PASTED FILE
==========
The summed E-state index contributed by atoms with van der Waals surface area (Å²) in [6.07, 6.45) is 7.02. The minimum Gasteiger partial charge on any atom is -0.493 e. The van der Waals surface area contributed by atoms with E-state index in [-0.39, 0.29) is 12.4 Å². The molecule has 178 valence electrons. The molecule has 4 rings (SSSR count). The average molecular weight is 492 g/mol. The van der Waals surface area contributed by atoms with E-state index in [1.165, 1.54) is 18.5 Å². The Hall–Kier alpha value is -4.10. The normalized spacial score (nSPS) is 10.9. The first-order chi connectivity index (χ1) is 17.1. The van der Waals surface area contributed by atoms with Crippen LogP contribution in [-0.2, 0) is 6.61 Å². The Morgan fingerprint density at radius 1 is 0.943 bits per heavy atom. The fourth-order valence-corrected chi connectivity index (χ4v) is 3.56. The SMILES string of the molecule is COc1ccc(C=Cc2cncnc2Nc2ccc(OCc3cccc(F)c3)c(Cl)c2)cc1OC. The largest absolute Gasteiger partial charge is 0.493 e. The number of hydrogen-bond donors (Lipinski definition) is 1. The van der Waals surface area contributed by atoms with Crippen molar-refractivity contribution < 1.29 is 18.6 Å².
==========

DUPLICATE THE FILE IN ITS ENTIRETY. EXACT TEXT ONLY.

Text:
The summed E-state index contributed by atoms with van der Waals surface area (Å²) in [6.07, 6.45) is 7.02. The minimum Gasteiger partial charge on any atom is -0.493 e. The van der Waals surface area contributed by atoms with E-state index in [-0.39, 0.29) is 12.4 Å². The molecule has 178 valence electrons. The molecule has 4 rings (SSSR count). The average molecular weight is 492 g/mol. The van der Waals surface area contributed by atoms with E-state index in [1.165, 1.54) is 18.5 Å². The Hall–Kier alpha value is -4.10. The normalized spacial score (nSPS) is 10.9. The first-order chi connectivity index (χ1) is 17.1. The van der Waals surface area contributed by atoms with Crippen LogP contribution in [-0.2, 0) is 6.61 Å². The Morgan fingerprint density at radius 1 is 0.943 bits per heavy atom. The fourth-order valence-corrected chi connectivity index (χ4v) is 3.56. The SMILES string of the molecule is COc1ccc(C=Cc2cncnc2Nc2ccc(OCc3cccc(F)c3)c(Cl)c2)cc1OC. The largest absolute Gasteiger partial charge is 0.493 e. The number of hydrogen-bond donors (Lipinski definition) is 1. The van der Waals surface area contributed by atoms with Crippen molar-refractivity contribution < 1.29 is 18.6 Å².